According to a recent U.S. study, individuals with a focus on aerobic fitness during their middle age years may be able to boost brain health later in life, decreasing the risk of memory loss, and strengthening other important functions of the brain.
Reuters reported that the lead of the study, Qu Tian, a researcher at the National Institute on Aging, and his research team reviewed over 140 older individuals for over ten years as part of the research project. Using treadmills to test and analyze cardiorespiratory fitness, the team also used MRIs to review any changes within the participant’s brain volume. The research study began in 1994, where the individuals involved were approximately in and around 69 years of age. To participate in the study, individuals had to be heathy, free of any cognitive issues, Parkinson’s disease, dementia or other neurological issues. Individuals also needed to have no history of heart, stroke, or lung disease, as well as cancer. When the study began, Tian and his team used mathematical models when it came to estimating what the individual’s fitness levels would be like at the age of 50.
In the end, those participants who proved to be fitter at 50, ended up with increased brain volume as they aged, especially when it came to the middle temporal gyrus; which has been linked to many different functions within the brain, including memory, reading and word meaning, and assessing visual distances. Fitter at 50 participants also had an increased volume of white matter in the brain, which helps decrease the risks of Alzheimer’s disease.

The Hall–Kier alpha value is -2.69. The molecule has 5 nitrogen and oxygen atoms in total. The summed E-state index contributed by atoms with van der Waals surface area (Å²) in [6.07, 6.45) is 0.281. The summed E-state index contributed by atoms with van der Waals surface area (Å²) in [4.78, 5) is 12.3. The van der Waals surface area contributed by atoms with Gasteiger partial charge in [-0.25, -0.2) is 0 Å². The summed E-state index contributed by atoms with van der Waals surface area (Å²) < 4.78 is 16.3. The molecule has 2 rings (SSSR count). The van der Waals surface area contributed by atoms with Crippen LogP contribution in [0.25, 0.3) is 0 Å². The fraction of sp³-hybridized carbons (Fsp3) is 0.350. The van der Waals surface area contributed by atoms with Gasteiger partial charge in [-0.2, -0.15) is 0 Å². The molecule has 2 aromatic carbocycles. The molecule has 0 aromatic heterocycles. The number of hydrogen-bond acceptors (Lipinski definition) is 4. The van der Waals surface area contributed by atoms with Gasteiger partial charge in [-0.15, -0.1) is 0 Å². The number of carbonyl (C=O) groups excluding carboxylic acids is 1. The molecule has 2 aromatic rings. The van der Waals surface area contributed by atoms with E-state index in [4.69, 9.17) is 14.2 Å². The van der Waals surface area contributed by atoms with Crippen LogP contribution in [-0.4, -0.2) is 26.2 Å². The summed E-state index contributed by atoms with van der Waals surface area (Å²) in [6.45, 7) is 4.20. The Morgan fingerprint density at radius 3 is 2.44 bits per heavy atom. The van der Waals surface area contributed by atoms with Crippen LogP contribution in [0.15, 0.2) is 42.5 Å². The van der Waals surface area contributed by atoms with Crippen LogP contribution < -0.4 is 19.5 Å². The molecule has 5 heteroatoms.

The study supported increased evidence connecting physical activity to increased volumes in specific areas of the brain. Still, Sandra Bond Champman – an expert that was not involved in the project – who is founder and director of the Center for BrainHealth at the University of Texas notes that research studies of this nature tend to engage a crowd of more-educated and healthier individuals; so it is sometimes hard to judge the accuracy of results when looking at the broader scope of the population.
While past studies have provided a connection when it comes to this fitness helping improve brain volumes, it is clear that at the ended of the day, more research is needed to gain a stronger understanding of the links between cardiorespiratory fitness on the brain.